Do I think that churches purposefully ignore their disability communities and leave themselves “missing body parts”? No. I don’t believe church leadership to be cold and heartless. I do however believe that church leadership is often overworked and overburdened with the fact that “Sunday is coming!” This causes them to at times to not see the parts of the body that “seem to be weaker.” I do believe that negative world views on disability that have existed from the beginning of time have also clouded our vision as church leadership. We don’t question what has always been accepted whether consciously or subconsciously.

That is why I believe Paul would give such a startling reminder about the Body of Christ and just who is “indispensable” to it.

Paul likely understood what Christ meant when he taught, “So the last will be first, and the first will be last.” (Matthew 20:16).

The Kingdom of God is one that is meant to be upside down. This shouldn’t come to us as a surprise because God makes this clear in Scripture. When Jesus formally starts his public ministry (Luke 4:18-19) he declares that he came for the poor, oppressed, and those affected by disability. This is a population that “seems to be weaker.” 25 of Jesus’ 34 miracles that are recorded in Scripture are performed on people living with disability. That is nearly 75% of Jesus’ miracles. Jesus did what he said he would do. Jesus even takes time to correct his disciples of their poor theology when it comes to disability. Jesus declares that there is a divine purpose for disability. “…this happened so that the works of God might be displayed in him.” (John 9:3) Disability is not a mistake. Disability is not meant to be viewed as a negative. Disability rather is an opportunity for witnessing the power of God. Paul reiterates this idea of the importance of weakness in 2 Corinthians 12:10 when he says, “…I delight in weaknesses, in insults, in hardships, in persecutions, in difficulties. For when I am weak, then I am strong.”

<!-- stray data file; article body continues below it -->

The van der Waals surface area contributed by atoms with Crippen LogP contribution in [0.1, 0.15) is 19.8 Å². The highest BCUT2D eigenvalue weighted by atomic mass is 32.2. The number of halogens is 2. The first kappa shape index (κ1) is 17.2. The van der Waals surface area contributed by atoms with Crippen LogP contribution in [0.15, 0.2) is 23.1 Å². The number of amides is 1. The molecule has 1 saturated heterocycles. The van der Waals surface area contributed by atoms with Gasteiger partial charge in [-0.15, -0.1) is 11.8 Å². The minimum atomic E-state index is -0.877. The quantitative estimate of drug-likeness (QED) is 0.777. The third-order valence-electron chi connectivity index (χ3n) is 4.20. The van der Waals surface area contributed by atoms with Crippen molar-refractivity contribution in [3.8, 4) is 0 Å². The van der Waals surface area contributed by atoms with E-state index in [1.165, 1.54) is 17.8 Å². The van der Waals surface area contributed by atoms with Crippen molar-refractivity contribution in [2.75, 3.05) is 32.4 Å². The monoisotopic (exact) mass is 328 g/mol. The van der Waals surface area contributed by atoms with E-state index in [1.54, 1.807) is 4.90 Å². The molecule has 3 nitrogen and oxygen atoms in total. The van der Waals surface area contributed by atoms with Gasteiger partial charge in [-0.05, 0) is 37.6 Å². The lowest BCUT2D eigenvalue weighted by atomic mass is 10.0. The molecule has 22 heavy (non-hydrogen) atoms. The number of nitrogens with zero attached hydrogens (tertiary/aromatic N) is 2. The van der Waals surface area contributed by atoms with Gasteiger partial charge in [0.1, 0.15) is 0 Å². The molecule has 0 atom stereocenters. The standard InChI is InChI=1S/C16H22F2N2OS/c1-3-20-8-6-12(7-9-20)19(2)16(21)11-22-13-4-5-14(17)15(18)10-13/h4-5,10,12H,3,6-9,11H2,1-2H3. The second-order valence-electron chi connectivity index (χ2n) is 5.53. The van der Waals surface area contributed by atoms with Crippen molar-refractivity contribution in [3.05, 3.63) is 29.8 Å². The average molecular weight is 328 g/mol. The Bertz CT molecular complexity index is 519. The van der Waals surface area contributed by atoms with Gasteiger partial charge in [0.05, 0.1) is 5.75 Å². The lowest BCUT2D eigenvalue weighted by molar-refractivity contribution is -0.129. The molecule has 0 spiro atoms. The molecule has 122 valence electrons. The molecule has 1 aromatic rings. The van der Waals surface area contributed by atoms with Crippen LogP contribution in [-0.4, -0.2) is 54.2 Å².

Disability was both created by Jesus (Exodus 4:11-12) and embraced by him (Luke 14:4). It is the desire of Jesus for church leadership to embrace the world of disability. He could not have been clearer when he commanded the leadership of his day to do so. “But when you give a banquet, invite the poor, the crippled, the lame, the blind, and you will be blessed. Although they cannot repay you, you will be repaid at the resurrection of the righteous.” (Luke 14:13-14) This isn’t a suggestion that Jesus gave to the leadership of his day. It was a direct command. And oh, by the way, Jesus said, “go out quickly!” (Luke 14:21).